All this may be possible, but none of these sound like killer apps.
fact, it's reminiscent of the rise of Cambridge Silicon
Radio, now CSR, on the back of its CMOS implementation of the
Bluetooth communications standard.
The similarities are notable. Bluetooth is also a technology standard for
exchanging data over short distances. It was invented in the early 1990s
by Ericsson and quickly became essential for mobile phone and eventually computer makers.
I have never been able to get Bluetooth to work on any
of my gadgets, and I have never needed to. I suspect a lot of other users
have, like me, left their Bluetooth connections dormant. None of
this hurt CSR, which kept supplying the chips.
So is NFC the new Bluetooth? Millions of chips shipped, but rarely to be used?
Rensink replies: "Bluetooth does get used." The Google Wallet initiative, which NXP contributed in 2011, has moved forward to version 1.5. "Many other payment
initiatives are being trialed and rolled out," Rensink added. "We are still in the early
days" more applications are in the pipeline.
We are likely in the early days of a Bluetooth-style roll out for NFC. If the technology can find a niche in the Internet of Things and wireless sensor networks, it may yet prove to be useful. Either way, chip volumes look to be enormous for smartphones alone, where NXP is leading.
All good for NXP until Broadcom or Qualcomm decides the NFC radio, baseband and security should be integrated in a combo chip or application processor.
Oh, and who is the tenth smartphone company that has yet to design NFC into its smartphones? A is for...?
NFC is faster than Bluetooh hence suitable for transfering large data in lesser time.
However bluetooth's RF cloud is relatively large hence convinient.
I am curious if someone can compare NFC with traditional IR port interms of speed and power consumption.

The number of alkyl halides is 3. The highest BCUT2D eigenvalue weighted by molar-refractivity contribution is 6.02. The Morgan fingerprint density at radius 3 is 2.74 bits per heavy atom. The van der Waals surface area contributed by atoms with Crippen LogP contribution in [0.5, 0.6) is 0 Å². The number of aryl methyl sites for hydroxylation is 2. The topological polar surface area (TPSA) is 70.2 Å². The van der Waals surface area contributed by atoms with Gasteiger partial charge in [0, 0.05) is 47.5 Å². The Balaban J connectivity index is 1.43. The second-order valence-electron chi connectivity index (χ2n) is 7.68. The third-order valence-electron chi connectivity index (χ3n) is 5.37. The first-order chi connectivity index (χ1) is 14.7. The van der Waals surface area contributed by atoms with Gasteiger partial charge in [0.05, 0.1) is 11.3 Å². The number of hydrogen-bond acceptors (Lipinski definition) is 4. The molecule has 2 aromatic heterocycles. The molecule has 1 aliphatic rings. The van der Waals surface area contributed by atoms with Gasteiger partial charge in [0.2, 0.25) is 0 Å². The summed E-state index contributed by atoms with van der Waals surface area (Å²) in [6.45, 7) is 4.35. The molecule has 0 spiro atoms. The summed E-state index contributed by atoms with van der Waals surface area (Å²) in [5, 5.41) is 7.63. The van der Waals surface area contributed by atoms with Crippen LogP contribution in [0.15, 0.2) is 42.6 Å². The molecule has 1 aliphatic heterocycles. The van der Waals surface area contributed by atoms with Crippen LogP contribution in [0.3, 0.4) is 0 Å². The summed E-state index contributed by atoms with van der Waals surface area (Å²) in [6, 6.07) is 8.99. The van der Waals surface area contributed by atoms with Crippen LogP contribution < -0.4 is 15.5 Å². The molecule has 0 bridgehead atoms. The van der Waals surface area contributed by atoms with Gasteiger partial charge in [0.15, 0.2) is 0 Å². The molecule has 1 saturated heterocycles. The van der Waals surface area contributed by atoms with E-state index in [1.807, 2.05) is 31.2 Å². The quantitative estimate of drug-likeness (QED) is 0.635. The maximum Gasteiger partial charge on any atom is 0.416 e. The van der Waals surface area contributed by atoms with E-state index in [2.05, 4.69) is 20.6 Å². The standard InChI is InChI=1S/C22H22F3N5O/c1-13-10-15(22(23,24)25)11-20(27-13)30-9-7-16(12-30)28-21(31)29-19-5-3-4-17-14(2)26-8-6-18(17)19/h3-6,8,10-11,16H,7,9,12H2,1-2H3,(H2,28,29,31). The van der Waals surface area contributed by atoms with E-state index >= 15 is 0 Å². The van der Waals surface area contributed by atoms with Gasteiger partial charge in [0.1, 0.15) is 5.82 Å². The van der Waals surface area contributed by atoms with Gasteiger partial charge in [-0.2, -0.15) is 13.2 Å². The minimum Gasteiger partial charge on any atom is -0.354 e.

I would think that the comparison SHOULD be between NFC and optical bar codes, not Bluetooth. Bluetooth is more of a "personal area network," and it works wonders, for example, to connect your cell phone to your car's hands-free cell phone system.
Sylvie, I use NFC daily, to get in and out of the Wash DC metro system and metro parking, and also to get in and out of my office (electronic gates and doors). Imagine how neat it would be if I could use the same card I use to get into the Metro system also for, say, food shopping.
Just checked: my mistake--Sprint went with Google Wallet instead of Isis. I wonder if this will be like their WiMax vs LTE mistake of being first with the technology, but ending up with an orphan system.
Well, when Isis comes out (launch date, Oct 22, today!), then there will be a payment system supported by all the major US credit cards and telcos, along with standard NFC payment equipment for stores.
When stores start installing NFC payment systems, and customers see how quickly and easily other customers can make payments using NFC, I think you'll see its use spreading pretty quickly.
It feels like the industry has been harping on about NFC for years and years, and yet.... where are all those swarms of people using it? Nowhere.
NFC holds much promise but has so far delivered very little.
David Patterson, known for his pioneering research that led to RAID, clusters and more, is part of a team at UC Berkeley that recently made its RISC-V processor architecture an open source hardware offering. We talk with Patterson and one of his colleagues behind the effort about the opportunities they see, what new kinds of designs they hope to enable and what it means for today’s commercial processor giants such as Intel, ARM and Imagination Technologies.